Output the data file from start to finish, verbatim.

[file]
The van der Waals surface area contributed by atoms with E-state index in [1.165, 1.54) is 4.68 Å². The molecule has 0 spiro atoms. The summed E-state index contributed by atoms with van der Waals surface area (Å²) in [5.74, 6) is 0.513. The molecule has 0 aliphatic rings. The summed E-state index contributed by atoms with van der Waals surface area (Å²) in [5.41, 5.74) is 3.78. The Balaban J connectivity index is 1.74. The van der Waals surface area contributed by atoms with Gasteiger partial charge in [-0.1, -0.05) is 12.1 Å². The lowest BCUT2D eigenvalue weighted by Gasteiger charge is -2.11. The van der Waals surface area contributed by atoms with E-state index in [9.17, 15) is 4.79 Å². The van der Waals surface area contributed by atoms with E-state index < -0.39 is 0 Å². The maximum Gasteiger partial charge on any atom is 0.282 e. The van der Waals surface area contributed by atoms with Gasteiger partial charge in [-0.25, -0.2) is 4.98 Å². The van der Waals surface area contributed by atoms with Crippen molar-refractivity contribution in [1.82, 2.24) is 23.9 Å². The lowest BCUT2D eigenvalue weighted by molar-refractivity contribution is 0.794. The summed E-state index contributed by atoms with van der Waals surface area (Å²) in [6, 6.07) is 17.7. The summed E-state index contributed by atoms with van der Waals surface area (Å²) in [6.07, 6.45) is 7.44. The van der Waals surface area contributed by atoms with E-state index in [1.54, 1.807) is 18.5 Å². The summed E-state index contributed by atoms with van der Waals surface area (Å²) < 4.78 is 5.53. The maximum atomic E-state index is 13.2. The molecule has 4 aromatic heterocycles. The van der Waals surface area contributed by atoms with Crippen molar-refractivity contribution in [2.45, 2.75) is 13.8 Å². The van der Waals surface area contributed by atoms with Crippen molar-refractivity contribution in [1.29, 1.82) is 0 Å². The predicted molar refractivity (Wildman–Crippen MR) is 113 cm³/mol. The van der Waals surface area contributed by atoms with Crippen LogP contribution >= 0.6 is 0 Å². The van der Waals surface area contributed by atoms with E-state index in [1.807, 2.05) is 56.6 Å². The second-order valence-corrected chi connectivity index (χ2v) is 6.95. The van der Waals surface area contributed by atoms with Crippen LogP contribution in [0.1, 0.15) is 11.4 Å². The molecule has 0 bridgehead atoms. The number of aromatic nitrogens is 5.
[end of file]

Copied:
The van der Waals surface area contributed by atoms with E-state index in [1.165, 1.54) is 4.68 Å². The molecule has 0 spiro atoms. The summed E-state index contributed by atoms with van der Waals surface area (Å²) in [5.74, 6) is 0.513. The molecule has 0 aliphatic rings. The summed E-state index contributed by atoms with van der Waals surface area (Å²) in [5.41, 5.74) is 3.78. The Balaban J connectivity index is 1.74. The van der Waals surface area contributed by atoms with Gasteiger partial charge in [-0.1, -0.05) is 12.1 Å². The lowest BCUT2D eigenvalue weighted by Gasteiger charge is -2.11. The van der Waals surface area contributed by atoms with E-state index in [9.17, 15) is 4.79 Å². The van der Waals surface area contributed by atoms with E-state index < -0.39 is 0 Å². The maximum Gasteiger partial charge on any atom is 0.282 e. The van der Waals surface area contributed by atoms with Gasteiger partial charge in [-0.25, -0.2) is 4.98 Å². The van der Waals surface area contributed by atoms with Crippen molar-refractivity contribution in [1.82, 2.24) is 23.9 Å². The lowest BCUT2D eigenvalue weighted by molar-refractivity contribution is 0.794. The summed E-state index contributed by atoms with van der Waals surface area (Å²) in [6, 6.07) is 17.7. The summed E-state index contributed by atoms with van der Waals surface area (Å²) in [6.07, 6.45) is 7.44. The van der Waals surface area contributed by atoms with E-state index in [1.54, 1.807) is 18.5 Å². The summed E-state index contributed by atoms with van der Waals surface area (Å²) < 4.78 is 5.53. The maximum atomic E-state index is 13.2. The molecule has 4 aromatic heterocycles. The van der Waals surface area contributed by atoms with Crippen molar-refractivity contribution in [2.45, 2.75) is 13.8 Å². The van der Waals surface area contributed by atoms with Crippen molar-refractivity contribution in [1.29, 1.82) is 0 Å². The predicted molar refractivity (Wildman–Crippen MR) is 113 cm³/mol. The van der Waals surface area contributed by atoms with Crippen LogP contribution >= 0.6 is 0 Å². The van der Waals surface area contributed by atoms with E-state index in [1.807, 2.05) is 56.6 Å². The second-order valence-corrected chi connectivity index (χ2v) is 6.95. The van der Waals surface area contributed by atoms with Crippen LogP contribution in [0.1, 0.15) is 11.4 Å². The molecule has 0 bridgehead atoms. The number of aromatic nitrogens is 5.